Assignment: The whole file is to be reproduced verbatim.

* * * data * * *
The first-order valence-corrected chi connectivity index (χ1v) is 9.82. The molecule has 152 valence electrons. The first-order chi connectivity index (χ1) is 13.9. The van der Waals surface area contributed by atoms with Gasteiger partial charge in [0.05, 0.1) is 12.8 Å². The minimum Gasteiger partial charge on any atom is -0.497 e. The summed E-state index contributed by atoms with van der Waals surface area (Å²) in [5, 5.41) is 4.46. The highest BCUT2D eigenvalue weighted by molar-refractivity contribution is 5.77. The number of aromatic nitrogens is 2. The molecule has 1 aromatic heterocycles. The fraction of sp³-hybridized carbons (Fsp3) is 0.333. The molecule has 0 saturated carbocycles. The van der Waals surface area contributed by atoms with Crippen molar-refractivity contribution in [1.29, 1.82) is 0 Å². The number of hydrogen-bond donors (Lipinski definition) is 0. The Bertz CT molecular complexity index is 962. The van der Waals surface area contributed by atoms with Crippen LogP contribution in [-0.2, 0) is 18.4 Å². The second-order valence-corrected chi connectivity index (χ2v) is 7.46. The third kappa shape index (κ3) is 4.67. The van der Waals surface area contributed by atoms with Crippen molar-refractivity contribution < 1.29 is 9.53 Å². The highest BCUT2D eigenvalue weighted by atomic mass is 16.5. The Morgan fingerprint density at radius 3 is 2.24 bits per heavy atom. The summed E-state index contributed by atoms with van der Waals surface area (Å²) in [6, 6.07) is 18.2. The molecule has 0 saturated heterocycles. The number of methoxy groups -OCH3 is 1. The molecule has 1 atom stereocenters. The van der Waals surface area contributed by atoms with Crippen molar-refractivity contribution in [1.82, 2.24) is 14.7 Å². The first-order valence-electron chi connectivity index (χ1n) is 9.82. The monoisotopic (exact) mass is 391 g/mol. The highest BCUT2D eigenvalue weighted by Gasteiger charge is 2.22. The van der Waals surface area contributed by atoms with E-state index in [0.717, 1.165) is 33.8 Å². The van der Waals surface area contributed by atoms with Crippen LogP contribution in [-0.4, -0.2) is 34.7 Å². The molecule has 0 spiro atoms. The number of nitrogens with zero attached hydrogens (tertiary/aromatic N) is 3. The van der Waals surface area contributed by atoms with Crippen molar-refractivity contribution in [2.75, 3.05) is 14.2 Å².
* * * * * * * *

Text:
The first-order valence-corrected chi connectivity index (χ1v) is 9.82. The molecule has 152 valence electrons. The first-order chi connectivity index (χ1) is 13.9. The van der Waals surface area contributed by atoms with Gasteiger partial charge in [0.05, 0.1) is 12.8 Å². The minimum Gasteiger partial charge on any atom is -0.497 e. The summed E-state index contributed by atoms with van der Waals surface area (Å²) in [5, 5.41) is 4.46. The highest BCUT2D eigenvalue weighted by molar-refractivity contribution is 5.77. The number of aromatic nitrogens is 2. The molecule has 1 aromatic heterocycles. The fraction of sp³-hybridized carbons (Fsp3) is 0.333. The molecule has 0 saturated carbocycles. The van der Waals surface area contributed by atoms with Crippen molar-refractivity contribution in [1.29, 1.82) is 0 Å². The number of hydrogen-bond donors (Lipinski definition) is 0. The Bertz CT molecular complexity index is 962. The van der Waals surface area contributed by atoms with Crippen LogP contribution in [-0.2, 0) is 18.4 Å². The second-order valence-corrected chi connectivity index (χ2v) is 7.46. The third kappa shape index (κ3) is 4.67. The van der Waals surface area contributed by atoms with Crippen molar-refractivity contribution < 1.29 is 9.53 Å². The highest BCUT2D eigenvalue weighted by atomic mass is 16.5. The Morgan fingerprint density at radius 3 is 2.24 bits per heavy atom. The summed E-state index contributed by atoms with van der Waals surface area (Å²) in [6, 6.07) is 18.2. The molecule has 0 saturated heterocycles. The number of methoxy groups -OCH3 is 1. The molecule has 1 atom stereocenters. The van der Waals surface area contributed by atoms with Crippen molar-refractivity contribution in [1.82, 2.24) is 14.7 Å². The first-order valence-electron chi connectivity index (χ1n) is 9.82. The monoisotopic (exact) mass is 391 g/mol. The highest BCUT2D eigenvalue weighted by Gasteiger charge is 2.22. The van der Waals surface area contributed by atoms with E-state index in [0.717, 1.165) is 33.8 Å². The van der Waals surface area contributed by atoms with Crippen LogP contribution in [-0.4, -0.2) is 34.7 Å². The molecule has 0 spiro atoms. The number of nitrogens with zero attached hydrogens (tertiary/aromatic N) is 3. The van der Waals surface area contributed by atoms with Crippen molar-refractivity contribution in [2.75, 3.05) is 14.2 Å².